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Guy Brandon, February 2013
This booklet offers a brief but comprehensive introduction to the Jubilee Centre's work - a kind of 'primer' to our thinking.
The Jubilee Roadmap shows two alternative directions of travel for eight major themes in biblical law: Family, Property, Community, Government, Finance and the Economy, Welfare, Rest, and Justice. One direction reflects the prevailing thinking based on individualism, while the other - the road less travelled - points towards a society based on good and right relationships. The booklet explores the differences between our modern secular approach and the biblical ideal, and how we might start to move from one to the other.
Paul Mills and Michael Schluter, May 2012
Jubilee Centre is pleased to launch this new and timely book:
"The problems of economics are not of a mathematical nature - and so cannot be cured by mathematics. It is the philosophy, the questions of the soul, that must be addressed. This book offers a fine immersion in exactly that."
Dr Tomas Sedlacek - Member of the Czech Republic's National Economic Council and former adviser to Vaclav Havel
The world is set to be in financial turmoil for some years to come. Searching questions are being asked about the future of Capitalism in the light of the European debt crisis, excessive levels of executive pay, short termism in share trading, and the dominance of the financial economy over the real economy of goods and services.
The fall of Communism left Capitalism as the only show in town; as it grows increasingly unfit for purpose, where do we go next? This book (which is a collection of previously-published Cambridge Papers) seeks to rethink the foundations of a market economy and argues that the Bible's central theme of relationships is the key to rebuilding a system that promotes economic well-being, financial stability and social cohesion.
Edited by Hannah Petra, May 2012
Jubilee Centre is very pleased to announce the publication of From Generation 2 Generation. This book is a fully updated and revised edition of From Generation to Generation, a work written 20 years ago when issues of care in later life were already attracting concern. It explores the significant hardships facing older people and their carers in the UK today, before re-evaluating these through a biblical lens. By first exploring the Old and New Testaments' norms and values around later life and then translating and applying this framework to our own situation, the authors offer some profound insights into how we might begin to address the challenges facing us over the coming years.
As the proportion and number of older people in our population continue to increase, a unique combination of factors has come together to create a 'perfect storm' around issues of care in later life. Improvements in healthcare have meant that life expectancy has risen by around fifteen years since the end of the Second World War, and in the last year the Baby Boom generation - those born in the two decades since the war - have begun to retire. As they do so, a large and comparatively wealthy cohort of people will move from being taxpayers to become net recipients from the state, supported by a shrinking workforce. This inverted pyramid of provision takes place against a backdrop of economic stagnation and public spending cuts.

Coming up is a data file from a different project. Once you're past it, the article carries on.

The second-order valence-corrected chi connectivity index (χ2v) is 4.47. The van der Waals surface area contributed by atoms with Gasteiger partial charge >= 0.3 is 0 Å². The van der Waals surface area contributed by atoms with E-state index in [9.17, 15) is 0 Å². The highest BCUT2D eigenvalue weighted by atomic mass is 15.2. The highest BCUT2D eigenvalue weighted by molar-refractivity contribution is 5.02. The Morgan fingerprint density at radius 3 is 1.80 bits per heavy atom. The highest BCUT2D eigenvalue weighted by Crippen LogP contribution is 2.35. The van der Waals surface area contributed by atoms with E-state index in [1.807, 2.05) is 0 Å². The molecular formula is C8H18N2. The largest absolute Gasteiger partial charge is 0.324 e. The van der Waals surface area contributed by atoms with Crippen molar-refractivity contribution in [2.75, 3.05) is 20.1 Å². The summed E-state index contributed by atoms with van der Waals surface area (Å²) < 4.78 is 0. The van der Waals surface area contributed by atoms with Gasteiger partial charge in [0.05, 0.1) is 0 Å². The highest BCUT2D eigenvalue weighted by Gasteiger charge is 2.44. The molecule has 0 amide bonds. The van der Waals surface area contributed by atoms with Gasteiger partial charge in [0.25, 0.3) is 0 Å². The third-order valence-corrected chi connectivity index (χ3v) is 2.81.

This book challenges us individually, as a society and as the Church.
Jubilee Centre, May 2012
Any book on Biblical Law that manages to work into its chapter sub-headings the titles of contemporary films, tv programmes and the title of a Pink Floyd track has surely got to be worth a look?
God, Justice and Society is written by Dr Jonathan Burnside who is Reader in Biblical Law at Bristol University. He's also a Jubilee Centre trustee and author of ground-breaking work for Jubilee Centre such as Consent versus Community and Status and Welfare of Immigrants.
He says that "the goal of [God, Justice, and Society] is to explore aspects of law and legality in the Bible and to do so from the perspective of a modern lawyer." At 542 pages God, Justice, and Society looks a daunting read. This is a shame, because it's such a great and readable book with little that is impenetrable to the non-specialist.
Jonathan compares Biblical Law in the Old and New Testament with our modern law and highlights how the latter strongly reflects our individualistic society. This compares very unfavourably with Biblical Law which is fundamentally concerned with relationships and thus with addressing the impact that offences have on the whole community. It might be tempting for non-lawyers to think that this isn't relevant to them. But any discussion of criminal justice, of dealing with sexual offences and ethics, or consideration of property rights or social welfare, will be better informed as to God's heart for these issues through reading this book.
While society around us pillories Biblical Law as primitive, reading Jonathan's book acts as a real antidote, demonstrating how full of God's grace and wisdom Biblical Law really is.
If you still feel that the book is too much to read (and even though our paperback edition is only Ã?Â£19.99 including UK postage) then please look at this overview of the book by Will Kynes on The Kirby Laing Institute For Christian Ethics website. We also have more information on the book here and Jonathan Burnside has a website full of associated resources (including a study guide) here.
Best of all, read it for yourself by buying the book here.
Jonathan Burnside , January 2011
Out now - EXCLUSIVE to Jubilee Centre!